Bullpen restructurings made simple

Brittany Ghiroli on the only logical way to explain the Orioles' sweep of the Red Sox this weekend:

Jim Johnson has been optioned back to Triple-A to make room for Saturday's starter Brad Bergsen on the Orioles' 25-man roster.

Johnson pitched to a 6.52 ERA with appearances in 10 games, allowing seven earned runs over 9 2/3 innings, walking four and striking out nine.

The 26-year-old Johnson has been largely ineffective in a myriad of roles for the Orioles and the general feeling is he needs to go down to Triple-A to get straightened out.

"This is a hard decision to make but I think it's a decision that we made to help him," pitching coach Rick Kranitz said. "So I'm certain it's going to help him, he needs to get back to who Jim Johnson really is."


Orioles manager Dave Trembley echoed the sentiment and said Johnson didn't seem surprised when he was given the news.

"I told him I was up quite late last night, very early this morning, and he said he was right there with me. He's a pretty sharp guy," Trembley said of Johnson.

"I told him he should be proud of what he's done, he's very important to us, he's a big part of where we're going. He should walk out of here with his head held high. He said. 'Dave, I've given you everything I've got.' I said, 'I know that.' Last night it was max effort like you get from him all the time. It just hasn't worked right now. And it's early enough in the season to get him out, get him straightened out and then get him back."

Today I'm unveiling a brilliant new term that will explain at least half the bullpen moves made this season.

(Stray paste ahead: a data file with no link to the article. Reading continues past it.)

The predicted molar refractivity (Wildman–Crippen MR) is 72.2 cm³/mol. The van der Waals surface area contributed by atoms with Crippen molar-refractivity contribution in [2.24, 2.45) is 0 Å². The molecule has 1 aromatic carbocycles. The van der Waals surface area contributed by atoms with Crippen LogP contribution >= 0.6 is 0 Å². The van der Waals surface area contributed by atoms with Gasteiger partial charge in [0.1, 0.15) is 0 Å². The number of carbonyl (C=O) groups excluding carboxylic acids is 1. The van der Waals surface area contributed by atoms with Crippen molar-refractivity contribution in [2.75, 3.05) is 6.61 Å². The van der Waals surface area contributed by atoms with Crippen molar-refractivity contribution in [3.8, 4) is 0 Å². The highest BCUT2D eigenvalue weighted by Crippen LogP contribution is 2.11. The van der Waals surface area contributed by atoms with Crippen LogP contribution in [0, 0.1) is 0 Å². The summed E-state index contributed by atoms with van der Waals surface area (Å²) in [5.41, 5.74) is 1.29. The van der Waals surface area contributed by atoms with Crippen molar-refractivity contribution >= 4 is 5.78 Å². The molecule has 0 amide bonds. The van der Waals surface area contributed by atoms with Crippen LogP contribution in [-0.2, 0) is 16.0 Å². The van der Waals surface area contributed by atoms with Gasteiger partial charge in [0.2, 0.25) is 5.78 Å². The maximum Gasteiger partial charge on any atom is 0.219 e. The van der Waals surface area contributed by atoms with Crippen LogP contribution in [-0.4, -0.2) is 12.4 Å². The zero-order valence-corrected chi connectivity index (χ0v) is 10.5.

Pure ERA Move.

Forget about 2008. In 2008, Jim Johnson posted a 2.25 ERA but that bizarre number was predicated largely on giving up exactly zero home runs in 69 innings ... an "ability" that Johnson had never demonstrated before then, and hasn't since.

In 2009, Johnson's ERA jumped to 4.11 ... which was almost exactly in line with his demonstrated abilities.

And what of 2010? I hesitate to even list any statistics. Because Johnson has pitched nine and two-thirds innings. The fact that this strikeouts are up, he's walked four hitters and given up one home run ... None of it's interesting or relevant because nine and two-thirds innings means nothing. Johnson's also given up 15 hits, thanks to a .424 BABiP.

Again, that means nothing. Because, you know, it's nine and two-thirds innings.

Unfortunately for Jim Johnson -- an established major leaguer with a 3.87 career ERA -- he's back in the minors, carrying his own bags and eating stale potato chips after the games because all those irrelevant and uninteresting numbers led to a 6.52 ERA, the sort of number that managers and general managers often find highly relevant.

Hey, somebody had to pay the price for the Orioles' (then) 5-18 record. When you're looking for a scapegoat before Memorial Day, you can always find some poor reliever with a bloated ERA. The Orioles weren't lousy because of Jim Johnson, but they won't exactly miss him, either. And he'll be back. I just think we could save a lot of time if we skip past the manager's lame explanations and get right to the heart of the thing.